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Summer Reading 2020

The Editorial Board is currently on summer break, but will be posting new articles again starting on Tuesday, September 15. In light of the recent mass protests against police brutality, we are featuring a selection of papers published in Metropolitics that address issues of police violence and racism to contribute to the dialogue this movement has generated.

When George Floyd was murdered by the Minneapolis police on May 25, 2020, mass protests against police violence and institutional racism exploded across the country and reverberated around the globe, in cities large and small. This year’s summer reading list spotlights articles published in Metropolitics that deal with police violence and anti-Black racism. They analyze the essential role race plays in instances of police violence and argue for an intersectional approach to critical criminology. They identify the conditions that provoke urban unrest and propose solutions, such as disarming the police. Together, they reveal systemic injustices and highlight the urban contours of both racism and protest.

To continue your summer reading, and to provide inspiration to those crafting syllabi, we encourage you to explore our archives, which reflect a commitment to accessible scholarly research that engages with timely issues related to communities, borders, and urban politics.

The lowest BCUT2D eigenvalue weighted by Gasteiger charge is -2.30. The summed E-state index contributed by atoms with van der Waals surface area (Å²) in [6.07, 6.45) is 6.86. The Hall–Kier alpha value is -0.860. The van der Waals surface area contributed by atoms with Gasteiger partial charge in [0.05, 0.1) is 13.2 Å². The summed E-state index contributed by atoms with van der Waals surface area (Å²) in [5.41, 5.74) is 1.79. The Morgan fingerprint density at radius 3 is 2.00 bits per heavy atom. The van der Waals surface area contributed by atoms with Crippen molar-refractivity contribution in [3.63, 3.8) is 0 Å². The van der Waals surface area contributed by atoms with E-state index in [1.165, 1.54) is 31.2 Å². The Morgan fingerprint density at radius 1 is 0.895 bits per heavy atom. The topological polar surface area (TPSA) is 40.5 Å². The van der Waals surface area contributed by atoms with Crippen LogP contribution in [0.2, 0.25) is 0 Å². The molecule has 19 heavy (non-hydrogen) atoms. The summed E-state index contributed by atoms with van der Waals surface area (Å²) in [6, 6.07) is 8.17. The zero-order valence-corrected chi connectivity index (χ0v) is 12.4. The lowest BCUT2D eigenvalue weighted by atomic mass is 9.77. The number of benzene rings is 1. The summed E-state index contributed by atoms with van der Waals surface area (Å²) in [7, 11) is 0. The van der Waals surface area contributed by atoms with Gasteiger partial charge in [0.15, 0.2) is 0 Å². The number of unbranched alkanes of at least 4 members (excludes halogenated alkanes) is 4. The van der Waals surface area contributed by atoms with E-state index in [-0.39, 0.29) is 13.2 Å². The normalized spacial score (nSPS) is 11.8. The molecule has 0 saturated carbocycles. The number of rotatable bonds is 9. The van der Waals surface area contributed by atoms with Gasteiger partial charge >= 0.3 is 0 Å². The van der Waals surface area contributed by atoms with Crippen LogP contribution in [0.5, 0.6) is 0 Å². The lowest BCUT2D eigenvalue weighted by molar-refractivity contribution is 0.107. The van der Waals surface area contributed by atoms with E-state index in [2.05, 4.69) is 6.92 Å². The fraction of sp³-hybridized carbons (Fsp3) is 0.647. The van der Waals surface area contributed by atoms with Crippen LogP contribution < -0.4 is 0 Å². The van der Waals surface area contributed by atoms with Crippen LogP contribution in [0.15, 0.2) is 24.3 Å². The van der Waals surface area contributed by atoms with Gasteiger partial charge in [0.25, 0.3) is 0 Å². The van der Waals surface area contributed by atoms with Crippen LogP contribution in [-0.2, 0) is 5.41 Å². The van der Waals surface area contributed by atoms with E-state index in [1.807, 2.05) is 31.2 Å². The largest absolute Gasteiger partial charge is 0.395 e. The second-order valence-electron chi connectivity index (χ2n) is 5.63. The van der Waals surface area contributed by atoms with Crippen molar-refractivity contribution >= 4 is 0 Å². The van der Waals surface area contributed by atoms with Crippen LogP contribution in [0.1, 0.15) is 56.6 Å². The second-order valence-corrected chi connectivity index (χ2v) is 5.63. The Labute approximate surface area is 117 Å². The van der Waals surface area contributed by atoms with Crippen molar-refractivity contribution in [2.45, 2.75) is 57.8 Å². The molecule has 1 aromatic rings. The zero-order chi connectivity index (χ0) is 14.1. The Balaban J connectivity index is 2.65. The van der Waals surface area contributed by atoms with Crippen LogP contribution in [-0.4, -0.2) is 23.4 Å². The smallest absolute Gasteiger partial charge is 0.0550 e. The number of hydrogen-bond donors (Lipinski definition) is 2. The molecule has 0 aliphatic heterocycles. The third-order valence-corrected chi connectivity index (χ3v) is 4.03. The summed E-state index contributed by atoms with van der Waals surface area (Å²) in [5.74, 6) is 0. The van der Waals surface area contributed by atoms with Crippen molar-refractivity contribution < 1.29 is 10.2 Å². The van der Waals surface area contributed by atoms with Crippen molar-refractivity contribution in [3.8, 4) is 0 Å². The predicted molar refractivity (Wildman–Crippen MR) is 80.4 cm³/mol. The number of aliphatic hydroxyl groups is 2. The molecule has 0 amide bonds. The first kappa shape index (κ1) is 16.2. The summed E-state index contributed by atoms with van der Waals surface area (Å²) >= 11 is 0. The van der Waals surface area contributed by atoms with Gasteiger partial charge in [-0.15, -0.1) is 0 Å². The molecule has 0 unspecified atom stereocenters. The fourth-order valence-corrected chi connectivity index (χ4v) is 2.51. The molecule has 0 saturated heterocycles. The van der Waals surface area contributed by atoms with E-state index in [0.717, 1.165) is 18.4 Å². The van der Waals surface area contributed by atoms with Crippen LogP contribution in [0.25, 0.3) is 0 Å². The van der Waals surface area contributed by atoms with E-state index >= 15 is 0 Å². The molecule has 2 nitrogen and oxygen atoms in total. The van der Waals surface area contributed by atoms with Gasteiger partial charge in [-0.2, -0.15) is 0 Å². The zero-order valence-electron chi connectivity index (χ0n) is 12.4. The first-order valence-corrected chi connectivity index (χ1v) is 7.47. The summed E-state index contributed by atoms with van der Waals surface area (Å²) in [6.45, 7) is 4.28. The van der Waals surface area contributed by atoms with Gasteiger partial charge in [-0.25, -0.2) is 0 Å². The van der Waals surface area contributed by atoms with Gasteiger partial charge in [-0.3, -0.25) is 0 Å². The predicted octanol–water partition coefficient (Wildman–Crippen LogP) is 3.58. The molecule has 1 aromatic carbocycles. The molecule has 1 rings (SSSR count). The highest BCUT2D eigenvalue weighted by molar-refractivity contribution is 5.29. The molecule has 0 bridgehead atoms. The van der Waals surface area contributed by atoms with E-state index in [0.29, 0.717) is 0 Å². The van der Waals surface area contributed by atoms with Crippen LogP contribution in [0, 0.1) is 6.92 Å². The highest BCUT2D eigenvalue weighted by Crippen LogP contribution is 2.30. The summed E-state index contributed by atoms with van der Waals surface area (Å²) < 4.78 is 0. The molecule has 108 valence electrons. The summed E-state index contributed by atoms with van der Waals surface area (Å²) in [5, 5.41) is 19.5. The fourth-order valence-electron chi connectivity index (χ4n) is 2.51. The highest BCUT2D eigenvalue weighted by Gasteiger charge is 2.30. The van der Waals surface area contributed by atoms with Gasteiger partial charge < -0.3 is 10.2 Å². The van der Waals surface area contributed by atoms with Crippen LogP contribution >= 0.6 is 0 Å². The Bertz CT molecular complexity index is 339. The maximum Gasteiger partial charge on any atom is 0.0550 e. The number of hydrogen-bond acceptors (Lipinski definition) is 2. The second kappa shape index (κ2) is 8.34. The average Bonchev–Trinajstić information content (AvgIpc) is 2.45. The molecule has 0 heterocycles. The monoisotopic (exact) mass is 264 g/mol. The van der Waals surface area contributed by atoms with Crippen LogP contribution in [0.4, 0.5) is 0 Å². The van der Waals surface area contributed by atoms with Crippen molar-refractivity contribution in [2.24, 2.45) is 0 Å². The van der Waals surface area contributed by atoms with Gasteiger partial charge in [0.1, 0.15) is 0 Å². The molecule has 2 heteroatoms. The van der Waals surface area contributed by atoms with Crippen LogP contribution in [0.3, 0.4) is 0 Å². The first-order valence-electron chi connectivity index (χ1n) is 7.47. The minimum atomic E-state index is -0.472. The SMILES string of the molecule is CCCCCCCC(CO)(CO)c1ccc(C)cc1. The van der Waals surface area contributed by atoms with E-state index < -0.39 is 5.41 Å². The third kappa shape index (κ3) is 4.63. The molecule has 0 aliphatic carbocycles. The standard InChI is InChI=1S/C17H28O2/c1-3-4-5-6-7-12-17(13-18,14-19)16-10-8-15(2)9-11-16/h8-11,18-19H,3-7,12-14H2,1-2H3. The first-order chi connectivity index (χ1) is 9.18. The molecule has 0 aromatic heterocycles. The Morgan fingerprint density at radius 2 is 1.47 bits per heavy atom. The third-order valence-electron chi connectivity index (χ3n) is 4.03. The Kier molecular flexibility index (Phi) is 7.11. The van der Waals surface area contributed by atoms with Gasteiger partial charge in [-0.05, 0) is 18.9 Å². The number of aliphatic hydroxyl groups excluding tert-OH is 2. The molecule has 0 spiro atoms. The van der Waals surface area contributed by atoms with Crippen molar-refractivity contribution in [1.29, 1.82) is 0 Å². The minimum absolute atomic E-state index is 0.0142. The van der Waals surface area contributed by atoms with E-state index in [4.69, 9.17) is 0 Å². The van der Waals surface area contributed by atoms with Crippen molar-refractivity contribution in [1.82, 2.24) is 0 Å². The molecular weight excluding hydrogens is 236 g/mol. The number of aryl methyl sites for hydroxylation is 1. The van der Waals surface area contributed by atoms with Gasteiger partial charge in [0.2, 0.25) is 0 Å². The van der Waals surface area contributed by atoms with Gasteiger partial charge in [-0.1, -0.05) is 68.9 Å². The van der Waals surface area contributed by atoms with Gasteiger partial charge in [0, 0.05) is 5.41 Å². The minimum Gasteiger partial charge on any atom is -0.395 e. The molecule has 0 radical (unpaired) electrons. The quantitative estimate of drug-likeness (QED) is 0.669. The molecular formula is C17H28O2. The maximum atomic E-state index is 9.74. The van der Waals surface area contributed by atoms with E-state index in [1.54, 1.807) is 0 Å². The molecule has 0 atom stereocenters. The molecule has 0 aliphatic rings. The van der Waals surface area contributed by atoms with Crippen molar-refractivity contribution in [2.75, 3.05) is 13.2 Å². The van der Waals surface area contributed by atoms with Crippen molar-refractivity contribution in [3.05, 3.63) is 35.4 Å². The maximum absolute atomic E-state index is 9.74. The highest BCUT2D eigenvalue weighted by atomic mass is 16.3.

- Debates | Hardening Racial Lines in Public Space. A Comment on the McKinney Pool Episode
Naomi Adiv

On Friday, June 5, 2105, Black teenagers in McKinney, Texas, were violently subdued by a police officer following a conflict that broke out at a community swimming pool—a place at which their presence provoked anxiety and then panic. Many interpretations of the officer’s behavior have turned on the question of who broke what rules, but geographer Naomi Adiv argues that the debate has deeper spatial—and racial—implications.

- Debates | Impossible Compliance: Policing as Violent Struggle over Bodies and Urban Space
Michelle Billies

The absence of charges brought in the case of a police murder of a Black lesbian in front of the homeless shelter where she lived reveals the impossibility of compliance with police authority for those already made criminal by race, disability, class, gender, and sexuality.

- Debates | When Does Police Violence Cause Urban Unrest?
Cathy Lisa Schneider

In the summer of 2014, police killed Michael Brown in Ferguson and Eric Garner in New York. Both men were black and unarmed. Both their deaths sparked national outrage. And both cases were turned over to a grand jury whose members failed to indict. But while the first case provoked weeks of violent police–community confrontation, the second initiated constructive political action. Drawing on interviews with people close to both men, Cathy Schneider argues that the difference amounts to the presence or absence of rooted civic organizations whose members hold authorities accountable for racialized police aggression.